Hotel Online  Special Report


 With the U.S. Hotel Industry Facing Labor Shortages, Especially at the Entry Level, 
Bill Marriott Presses Congress for Comprehensive Immigration Reform
Also Calls for a More 'Open Door' Policy for Visitors to the U.S. 

WASHINGTON, April 11, 2006 - Calling for "good, comprehensive immigration reform," J.W. "Bill" Marriott, Jr., chairman and chief executive officer of Marriott International, Inc. (NYSE: MAR), today said he hopes Congress "works out their differences," to do "what is right for our industry, our economy and our nation of immigrants."

Speaking at a global tourism and travel conference here, Marriott rhetorically asked, "Do you industry executives think of yourselves as felons?" He continued, "We need to stand together to include everyone in our very diverse work force. It is the diversity of our workforce that makes us great, yet some in Congress want to criminalize the undocumented and their employers."

Marriott said that the U.S. faces "long-term labor shortages, especially at the entry level," and that hospitality industry employment was a "near- record highs." He said the industry needed workers from other nations to fill necessary jobs.

While developed nations worldwide are facing cultural and economic challenges fostered by immigration, providing opportunities was critical, said Mr. Marriott. "Every country will want to regulate immigration for the sake of its security and citizens, but we must pursue policies that allow people to seek the chance to build better lives for themselves and their families," he said.

Marriott also reiterated his call for policies allowing freer travel to the U.S., saying that difficulty obtaining U.S. visas was preventing millions of visitors from contributing to the U.S. economy. "Last year, 30 million Chinese traveled abroad. They flocked to France, Germany Australia, Singapore, Hong Kong and Macao. But only 200,000 of that 30 million -- came to the U.S.," he said.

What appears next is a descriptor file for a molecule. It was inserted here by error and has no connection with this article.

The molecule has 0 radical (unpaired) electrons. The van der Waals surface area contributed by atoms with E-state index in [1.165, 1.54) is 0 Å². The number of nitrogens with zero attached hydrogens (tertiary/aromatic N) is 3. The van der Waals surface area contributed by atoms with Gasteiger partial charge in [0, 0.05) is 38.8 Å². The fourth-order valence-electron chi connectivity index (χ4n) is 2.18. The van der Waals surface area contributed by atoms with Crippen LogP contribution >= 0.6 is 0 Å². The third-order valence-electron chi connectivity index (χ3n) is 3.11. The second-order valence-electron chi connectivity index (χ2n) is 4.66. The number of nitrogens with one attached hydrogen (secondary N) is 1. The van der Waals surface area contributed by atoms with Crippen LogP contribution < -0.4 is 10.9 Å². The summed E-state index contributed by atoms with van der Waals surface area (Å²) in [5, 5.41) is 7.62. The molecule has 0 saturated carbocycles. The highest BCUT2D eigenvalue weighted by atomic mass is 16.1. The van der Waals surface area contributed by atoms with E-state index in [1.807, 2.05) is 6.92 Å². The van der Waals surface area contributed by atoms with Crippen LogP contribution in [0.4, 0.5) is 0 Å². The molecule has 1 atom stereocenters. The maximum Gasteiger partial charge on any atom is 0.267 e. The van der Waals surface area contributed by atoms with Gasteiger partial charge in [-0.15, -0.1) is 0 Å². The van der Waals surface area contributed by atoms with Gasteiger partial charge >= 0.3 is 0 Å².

Marriott hailed the burgeoning travel and tourism industry, citing increasing wealth worldwide, particularly in China, India, Russia and Eastern Europe. He also noted that in the U.S. baby boomers were retiring with plenty of disposable income and that Generations X and Y behind them loved to travel. He said that while encouraging this active growth the industry needed to remain a "positive force for good" focused on protecting the environment and working with governments and international agencies to prevent human trafficking.

MARRIOTT INTERNATIONAL, INC. (NYSE: MAR - News) is a leading lodging company with over 2,700 lodging properties in the United States and 66 other countries and territories. Marriott International operates and franchises hotels under the Marriott, JW Marriott, The Ritz-Carlton, Renaissance, Residence Inn, Courtyard, TownePlace Suites, Fairfield Inn, SpringHill Suites and Bulgari brand names; develops and operates vacation ownership resorts under the Marriott Vacation Club International, Horizons, The Ritz-Carlton Club and Grand Residences by Marriott brands; operates Marriott Executive Apartments; provides furnished corporate housing through its Marriott ExecuStay division; and operates conference centers. Marriott is also in the synthetic fuel business. The company is headquartered in Washington, D.C., and has approximately 143,000 employees. In fiscal year 2005, Marriott International reported sales from continuing operations of $11.6 billion. For more information or reservations, please visit our web site at

Marriott International, Inc.
Also See: Shrinking Labor Force is Top Challenge for Global Hospitality, Tourism & Service Industries / Jeff Coy / January 2006
For the First Time, the Mt. Bachelor Ski Resort Looks Outside the United States to Peru to Recruit Employees for Full-time, Minimum-wage Jobs / October 2005


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